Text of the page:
Volver is a body of work that has been developed from the death of my father in 1993, after the Salvadoran Civil war. Throughout my life I have heard different accounts as to how he died. He was a mechanic, and died in his car. The presence of the car in the work, and light is very important regarding memory as well as metaphors in the work. The time period also marks a time in Salvadoran history, and how the US funded the war. This is important, as the only period when my father and I were alive at the same time, were the last four years of the war. Like many Salvadorans born during the war who lost parents, I never found concrete answers. My father’s death marks a moment in the history of El Salvador’s political turmoil. My research focuses on materials and memory, a moment in the nation’s history that continues to impact countless individual lives in El Salvador.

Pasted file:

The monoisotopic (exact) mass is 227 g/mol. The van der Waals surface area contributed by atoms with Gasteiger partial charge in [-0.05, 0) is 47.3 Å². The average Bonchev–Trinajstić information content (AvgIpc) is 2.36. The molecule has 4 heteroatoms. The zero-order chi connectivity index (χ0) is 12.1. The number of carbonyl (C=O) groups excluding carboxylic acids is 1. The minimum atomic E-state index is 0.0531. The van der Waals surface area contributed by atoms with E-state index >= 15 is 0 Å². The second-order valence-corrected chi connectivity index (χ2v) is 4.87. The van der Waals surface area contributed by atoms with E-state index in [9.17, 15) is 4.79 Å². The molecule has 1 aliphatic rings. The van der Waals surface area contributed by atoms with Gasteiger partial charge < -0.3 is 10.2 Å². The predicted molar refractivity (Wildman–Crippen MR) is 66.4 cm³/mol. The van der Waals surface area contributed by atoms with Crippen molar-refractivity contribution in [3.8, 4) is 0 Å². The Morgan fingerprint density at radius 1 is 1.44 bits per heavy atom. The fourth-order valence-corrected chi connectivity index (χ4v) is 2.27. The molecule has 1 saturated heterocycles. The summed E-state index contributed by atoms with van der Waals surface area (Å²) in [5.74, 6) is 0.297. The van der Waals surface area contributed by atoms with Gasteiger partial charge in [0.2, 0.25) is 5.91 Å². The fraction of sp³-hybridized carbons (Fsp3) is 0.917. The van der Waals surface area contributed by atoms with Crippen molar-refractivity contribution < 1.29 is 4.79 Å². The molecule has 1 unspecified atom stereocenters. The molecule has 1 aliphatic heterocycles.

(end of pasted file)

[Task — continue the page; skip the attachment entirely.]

I have noticed since I moved to Houston from El Salvador 9 years ago, that when I share experiences from my childhood people who were born elsewhere are surprised by my stories. My reaction to guns and bullets have a completely different context. Many people from my generation who lost parents at a young age, were never allowed to grieve, or had very little understanding of the impact of the trauma involved in our experiences. Not only that loss and trauma caused by experiencing it first hand but also for the children of people who fled the war and were born here. This is not just something that happened over twenty years ago, but continues to this day. The uncomfortable history of my father’s life and death, and how these tie into the history of my country, my memories as a a child, and how we or I processed these memories.